If an employer is not subject to any of the restrictions outlined in the previous section, he may make a selected list of contractors from those who have served him satisfactorily in the past or those recommended to him. However, for public authorities in the EC, EC rules will apply for contracts above a certain value as described in the Section 6.2, and elsewhere in-country rules or rules set by an international funding agency may apply. For selective tendering, lists of potentially suitable tenderers who have pre-qualified under a previous selection process can be compiled. These can be standing lists reviewed perhaps annually, or lists compiled for specific types of work. Under EC regulations, selecting a list of pre-qualified tenderers on ‘a framework basis’ is also possible (see Section 1.12). The ‘framework’ either provides for such tenderers to bid for future contracts of a given kind, or permits direct selection of a tenderer on the basis of competitive rates already tendered.
Contractors wishing to be placed on a standing list may either answer the employer’s advertisements or apply direct to the employer. This pre-qualification will usually seek to establish three categories of information about a contractor as follows.
• The contractor’s organization and resources. Details of his ownership, details of staff available for the contract, and information concerning any special equipment or skills available for the particular type of work proposed.
• Experience and performance record. The experience the firm has of projects similar in type and size to the intended project, and what performance thereon was achieved. Some of this information may have to be obtained by asking the contractor to provide references from previous employers, the references being taken up. It is not always desirable to restrict the list to contractors who have done work of a similar kind and magnitude before, as this could unnecessarily restrict the choice of contractors and exclude competent contractors who have growing resources and skills.
• Financial standing. Acontractor must be able to show he has sufficient funding to carry out the proposed contract without over-stretching his financial resources. The contractor may be asked for his turnover and recent financial history and data with respect to his current financial commitments. Some of this information may be available from annual financial reports or other sources; but it may be important to check that all relevant data has been supplied. An accountant may be employed to enquire into these matters.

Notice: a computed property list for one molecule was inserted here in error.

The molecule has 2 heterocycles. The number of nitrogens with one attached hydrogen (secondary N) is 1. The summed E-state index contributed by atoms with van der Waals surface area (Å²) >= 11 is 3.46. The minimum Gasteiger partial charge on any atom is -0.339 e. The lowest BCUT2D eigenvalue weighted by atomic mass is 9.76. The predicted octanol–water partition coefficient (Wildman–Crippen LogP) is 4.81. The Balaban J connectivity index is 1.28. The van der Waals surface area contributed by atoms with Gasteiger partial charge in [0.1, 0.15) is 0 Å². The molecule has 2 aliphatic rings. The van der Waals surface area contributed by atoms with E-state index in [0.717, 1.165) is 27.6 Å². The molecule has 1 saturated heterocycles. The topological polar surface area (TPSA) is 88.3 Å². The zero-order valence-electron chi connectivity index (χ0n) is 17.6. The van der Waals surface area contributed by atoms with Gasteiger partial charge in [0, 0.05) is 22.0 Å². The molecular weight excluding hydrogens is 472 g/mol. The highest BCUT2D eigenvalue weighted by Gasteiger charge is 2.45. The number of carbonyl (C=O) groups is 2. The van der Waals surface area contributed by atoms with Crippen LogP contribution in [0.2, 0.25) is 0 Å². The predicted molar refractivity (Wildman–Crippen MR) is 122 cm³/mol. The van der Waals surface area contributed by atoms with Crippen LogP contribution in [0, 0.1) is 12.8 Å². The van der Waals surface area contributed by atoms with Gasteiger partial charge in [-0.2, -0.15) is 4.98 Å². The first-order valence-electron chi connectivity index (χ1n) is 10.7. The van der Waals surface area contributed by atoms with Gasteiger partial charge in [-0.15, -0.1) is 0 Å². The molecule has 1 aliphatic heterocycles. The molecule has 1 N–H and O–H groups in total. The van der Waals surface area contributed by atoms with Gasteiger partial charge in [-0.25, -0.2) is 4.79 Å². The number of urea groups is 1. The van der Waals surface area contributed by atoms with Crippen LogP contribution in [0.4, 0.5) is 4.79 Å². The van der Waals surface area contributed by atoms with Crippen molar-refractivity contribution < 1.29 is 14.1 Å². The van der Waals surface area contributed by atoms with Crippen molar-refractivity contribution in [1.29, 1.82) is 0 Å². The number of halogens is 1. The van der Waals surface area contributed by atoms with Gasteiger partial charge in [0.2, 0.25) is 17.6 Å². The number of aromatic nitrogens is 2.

In order to collect the necessary data in an organized manner it is preferable for standard forms to be issued to contractors, otherwise comparison and analysis may be hindered. Aformat suitable for international tendering is available from FIDIC, and guidance is also given by the World Bank in their Standard Bidding Documents. If the purpose of pre-qualification is the construction of a specific project, then applicants should be told the grounds on which their suitability will be assessed. Care is needed in defining these grounds. On the one hand the criteria applied need to be sufficient to keep those qualifying to a reasonable number; on the other hand, they should not be so tight as to exclude potentially suitable contractors who just fail to meet one of the criteria applied.
For works of a value up to about £1 million, a list of four to six pre-qualified tenderers would usually be regarded as sufficient; for larger value contracts it is seldom desirable or necessary to have more than eight pre-qualified contractors invited to bid. For design and build contracts a list of only three or four may be sufficient. Where a standing list is maintained, this can be divided into lists of contractors best suited to certain kinds and magnitudes of work, but contractors should be given reasonable opportunity to change their listing on supplying additional information. Once a selected list has been produced and approved by the employer, it is advisable that contractors on the list are approached individually shortly before sending out tender documents, asking them to confirm they are still interested in and capable of tendering. This is important if there is any substantial lapse of time between the pre-qualification of contractors and the sending out of tender documents. Contractors’ commitments
can change in a relatively short time. Those pre-qualifying should be informed of the expected timing of the issue of tender documents and start of construction, so that they can plan their tendering work and consider their response to other opportunities.